The terms and symbols used in pigeon genetics sometimes look a bit funny to the average breeder and tend to be a bit intimidating to many. The feeling seems to be: I'm not intelligent enough to understand them. Therefore, I won't even bother to try. Yet, as fanciers, we casually use many, much-more esoteric terms and symbols every day. Don't believe me? Try screaming, "Look at the color on that peak-crested A.O.C. muffed cock. Too bad heís bishop-winged and has split eyes." See how many people at the mall know what you're talking about. Heck, just talking about a basic white-flighted blue check pied yearling will leave most people staring at you as if you were from outer space. Learning any jargon is simply a matter of taking it one step at a time. So let's try a few genetic steps today.
The first thing to realize is that genetics symbols are just that -- symbols. They have no existence in the real world. What they refer to may exist, but the symbols themselves are merely mnemonic devices for us poor humans who are struggling to understand the world around us. As breeders, we use many terms and abbreviations: OC for an old cock; frill for a bird which has the feathers of its chest growing in a reversed manner; groused for a bird which has a short feather covering on its legs. It's obviously easier for us to do so. Rather than having to stop and decribe each bird in detail every time, we concisely and accurately describe what we need to by using breeder jargon. Genetic symbols allow us to do the same thing. They make it easier for us to communicate information. Instead of needing half a page to describe a phenomenon, we simply use the correct symbol or term. But where do these symbols come from and what do they refer to? Let's start with the last part first.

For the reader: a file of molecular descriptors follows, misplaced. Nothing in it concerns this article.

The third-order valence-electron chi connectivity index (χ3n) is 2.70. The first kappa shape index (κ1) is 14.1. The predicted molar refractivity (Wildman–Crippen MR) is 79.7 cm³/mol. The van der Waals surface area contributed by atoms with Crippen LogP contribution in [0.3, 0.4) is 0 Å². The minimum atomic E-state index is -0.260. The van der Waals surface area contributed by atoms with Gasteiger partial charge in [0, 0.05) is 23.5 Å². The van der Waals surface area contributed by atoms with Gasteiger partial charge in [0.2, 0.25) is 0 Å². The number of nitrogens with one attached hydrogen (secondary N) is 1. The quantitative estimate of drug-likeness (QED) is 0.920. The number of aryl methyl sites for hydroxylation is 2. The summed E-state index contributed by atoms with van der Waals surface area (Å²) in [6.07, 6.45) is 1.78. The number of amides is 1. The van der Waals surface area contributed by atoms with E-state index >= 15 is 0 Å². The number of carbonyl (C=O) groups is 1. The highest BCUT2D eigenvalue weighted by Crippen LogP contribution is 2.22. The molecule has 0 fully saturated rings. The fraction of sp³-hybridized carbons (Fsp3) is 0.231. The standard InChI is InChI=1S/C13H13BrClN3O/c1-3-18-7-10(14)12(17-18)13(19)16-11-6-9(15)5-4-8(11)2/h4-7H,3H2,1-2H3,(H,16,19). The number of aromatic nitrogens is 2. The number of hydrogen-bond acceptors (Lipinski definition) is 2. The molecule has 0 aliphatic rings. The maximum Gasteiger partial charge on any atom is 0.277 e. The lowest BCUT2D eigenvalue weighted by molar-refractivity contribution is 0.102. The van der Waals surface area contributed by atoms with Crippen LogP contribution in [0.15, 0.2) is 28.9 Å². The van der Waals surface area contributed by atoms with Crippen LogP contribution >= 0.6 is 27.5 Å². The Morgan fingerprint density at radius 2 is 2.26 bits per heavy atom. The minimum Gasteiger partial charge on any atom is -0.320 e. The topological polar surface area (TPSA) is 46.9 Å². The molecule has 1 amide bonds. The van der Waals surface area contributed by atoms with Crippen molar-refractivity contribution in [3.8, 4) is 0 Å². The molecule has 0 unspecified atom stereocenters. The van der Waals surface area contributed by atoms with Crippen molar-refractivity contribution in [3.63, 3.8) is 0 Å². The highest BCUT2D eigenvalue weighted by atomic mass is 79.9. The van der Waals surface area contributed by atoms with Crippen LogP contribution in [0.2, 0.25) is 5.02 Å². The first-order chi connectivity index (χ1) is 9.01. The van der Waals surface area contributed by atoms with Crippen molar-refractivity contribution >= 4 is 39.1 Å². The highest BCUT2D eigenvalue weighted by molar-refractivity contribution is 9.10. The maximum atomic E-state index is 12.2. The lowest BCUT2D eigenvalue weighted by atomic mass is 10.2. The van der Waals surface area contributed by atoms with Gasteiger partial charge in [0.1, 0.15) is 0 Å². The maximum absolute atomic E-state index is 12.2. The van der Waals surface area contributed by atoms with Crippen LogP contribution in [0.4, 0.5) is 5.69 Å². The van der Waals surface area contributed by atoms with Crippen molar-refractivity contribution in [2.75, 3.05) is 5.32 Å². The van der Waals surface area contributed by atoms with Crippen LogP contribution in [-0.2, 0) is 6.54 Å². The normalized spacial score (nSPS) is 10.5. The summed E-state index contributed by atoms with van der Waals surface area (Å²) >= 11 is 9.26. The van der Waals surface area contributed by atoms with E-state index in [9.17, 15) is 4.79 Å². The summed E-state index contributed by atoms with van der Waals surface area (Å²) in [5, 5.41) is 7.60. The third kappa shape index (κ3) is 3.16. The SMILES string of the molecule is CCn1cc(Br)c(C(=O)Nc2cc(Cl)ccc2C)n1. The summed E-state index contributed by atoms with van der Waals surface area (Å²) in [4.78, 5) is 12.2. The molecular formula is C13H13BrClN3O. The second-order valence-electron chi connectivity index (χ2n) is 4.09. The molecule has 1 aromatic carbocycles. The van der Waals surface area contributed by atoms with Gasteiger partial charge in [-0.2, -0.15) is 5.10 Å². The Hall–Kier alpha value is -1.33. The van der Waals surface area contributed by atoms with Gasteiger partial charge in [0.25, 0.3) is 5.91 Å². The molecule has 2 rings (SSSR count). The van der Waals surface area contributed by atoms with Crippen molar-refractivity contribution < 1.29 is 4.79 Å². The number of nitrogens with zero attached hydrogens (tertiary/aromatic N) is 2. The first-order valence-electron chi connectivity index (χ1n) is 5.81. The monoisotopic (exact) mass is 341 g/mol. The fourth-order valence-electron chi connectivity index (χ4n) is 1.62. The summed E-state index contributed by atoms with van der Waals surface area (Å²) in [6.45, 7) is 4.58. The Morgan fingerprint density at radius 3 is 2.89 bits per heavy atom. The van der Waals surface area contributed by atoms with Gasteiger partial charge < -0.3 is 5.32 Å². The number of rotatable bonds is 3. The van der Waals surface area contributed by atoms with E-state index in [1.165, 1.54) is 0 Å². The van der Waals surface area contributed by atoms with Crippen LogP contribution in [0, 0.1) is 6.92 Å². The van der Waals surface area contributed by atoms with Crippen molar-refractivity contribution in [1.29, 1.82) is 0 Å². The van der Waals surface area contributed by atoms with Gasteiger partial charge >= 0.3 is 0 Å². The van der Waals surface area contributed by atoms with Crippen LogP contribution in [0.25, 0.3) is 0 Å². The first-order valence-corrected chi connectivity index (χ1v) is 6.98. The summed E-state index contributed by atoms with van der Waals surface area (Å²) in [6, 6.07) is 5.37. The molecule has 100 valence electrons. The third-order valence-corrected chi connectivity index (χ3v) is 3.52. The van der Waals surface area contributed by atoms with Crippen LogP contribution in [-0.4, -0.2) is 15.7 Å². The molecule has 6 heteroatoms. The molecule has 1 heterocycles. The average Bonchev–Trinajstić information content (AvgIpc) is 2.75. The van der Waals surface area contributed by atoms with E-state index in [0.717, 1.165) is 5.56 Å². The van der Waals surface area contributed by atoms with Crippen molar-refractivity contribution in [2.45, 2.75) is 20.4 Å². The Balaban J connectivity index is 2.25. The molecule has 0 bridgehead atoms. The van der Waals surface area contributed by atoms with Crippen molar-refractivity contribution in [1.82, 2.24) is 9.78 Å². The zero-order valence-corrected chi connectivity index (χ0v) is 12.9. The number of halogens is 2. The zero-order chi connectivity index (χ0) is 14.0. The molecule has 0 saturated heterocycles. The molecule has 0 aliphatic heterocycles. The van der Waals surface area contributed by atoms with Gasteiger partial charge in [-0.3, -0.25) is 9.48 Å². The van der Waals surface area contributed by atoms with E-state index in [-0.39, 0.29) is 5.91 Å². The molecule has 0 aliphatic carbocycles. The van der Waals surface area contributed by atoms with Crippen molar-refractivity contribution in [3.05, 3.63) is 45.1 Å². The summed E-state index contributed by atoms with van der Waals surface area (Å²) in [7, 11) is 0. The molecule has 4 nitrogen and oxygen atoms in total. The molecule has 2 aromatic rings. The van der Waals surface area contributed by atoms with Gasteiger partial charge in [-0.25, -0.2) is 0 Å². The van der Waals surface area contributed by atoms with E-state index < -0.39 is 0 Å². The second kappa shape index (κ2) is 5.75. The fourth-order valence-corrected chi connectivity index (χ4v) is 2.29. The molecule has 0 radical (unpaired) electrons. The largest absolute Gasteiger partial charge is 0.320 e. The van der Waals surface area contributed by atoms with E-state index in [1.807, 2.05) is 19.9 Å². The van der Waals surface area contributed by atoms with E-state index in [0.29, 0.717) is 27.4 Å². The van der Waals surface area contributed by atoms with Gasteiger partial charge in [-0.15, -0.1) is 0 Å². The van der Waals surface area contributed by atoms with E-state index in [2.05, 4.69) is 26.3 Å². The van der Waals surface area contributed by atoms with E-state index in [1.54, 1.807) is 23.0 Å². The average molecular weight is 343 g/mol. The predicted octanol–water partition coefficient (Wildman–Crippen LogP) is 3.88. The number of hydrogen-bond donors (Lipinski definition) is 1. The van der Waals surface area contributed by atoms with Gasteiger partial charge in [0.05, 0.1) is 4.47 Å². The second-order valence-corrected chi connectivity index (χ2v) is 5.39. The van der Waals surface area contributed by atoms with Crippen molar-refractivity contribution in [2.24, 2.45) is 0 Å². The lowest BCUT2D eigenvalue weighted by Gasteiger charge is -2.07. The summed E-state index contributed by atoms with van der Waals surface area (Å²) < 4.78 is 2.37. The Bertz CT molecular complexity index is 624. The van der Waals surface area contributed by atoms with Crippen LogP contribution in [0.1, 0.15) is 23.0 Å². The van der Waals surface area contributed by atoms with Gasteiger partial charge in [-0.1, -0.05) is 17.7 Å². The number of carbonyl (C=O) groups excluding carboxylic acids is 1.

The wild rock pigeon (Columba livia) is our starting point. This bird does not exist as an endemic species in North America. It's a feral (gone wild) bird here. Biologically, itís an African, Asian and European endemic species. The bird is blue bar, i.e., dove-gray with two black bars across its wings and a black subterminal tail bar. The animal has a dove-like head and weighs in at about eight ounces (227 grams). Both males and females have purplish-green iridescence on the neck and may have either a light or dark rump depending where in its range we check it out. There are also minor variations in plumage tone and eye cere color, again, depending on where we sample, but we are going to ignore those for the moment. Overall, the species is fairly uniform. This bird is the standard by which we judge mutations. Our domestic birds are descended from them by selection. Occasionally, among all these birds, wild, feral, or domestic, something different shows up -- maybe a bird with funny colored feathers or one whose smooth head feathers arenít so smooth anymore. Perhaps, they stick up a bit in the back of the neck or under the eye. If these differences can be passed on to the birdís descendants, we call them mutations.
There have been many mutations, some we find attractive and useful -- some we donít. A few of the ones we like and have named are rose (as on a Trumpeter) brown, crest, dilution, rolling, Checker, Spread and reduced. Because a good part of the genetic work with pigeons has been done in the United States, weíve used the English names of the mutations to provide the genetic symbols for them. Thus, rolling is ro, rose is ros, brown is b, crest cr, Checker C, and Spread S. Note one other thing we do when we use a genetic symbol. Some of them are listed with their first letter in lower case (small letter) and some in upper case (capital letter). Thatís because weíve arbitrarily decided as a rule that if we find any particular mutation is recessive to the wild-type condition, we indicate this with the lower case. Conversely, a mutation dominant to the wild-type condition is indicated by using a capital letter. Of course, not all the genetic work on pigeons has been done in the U.S.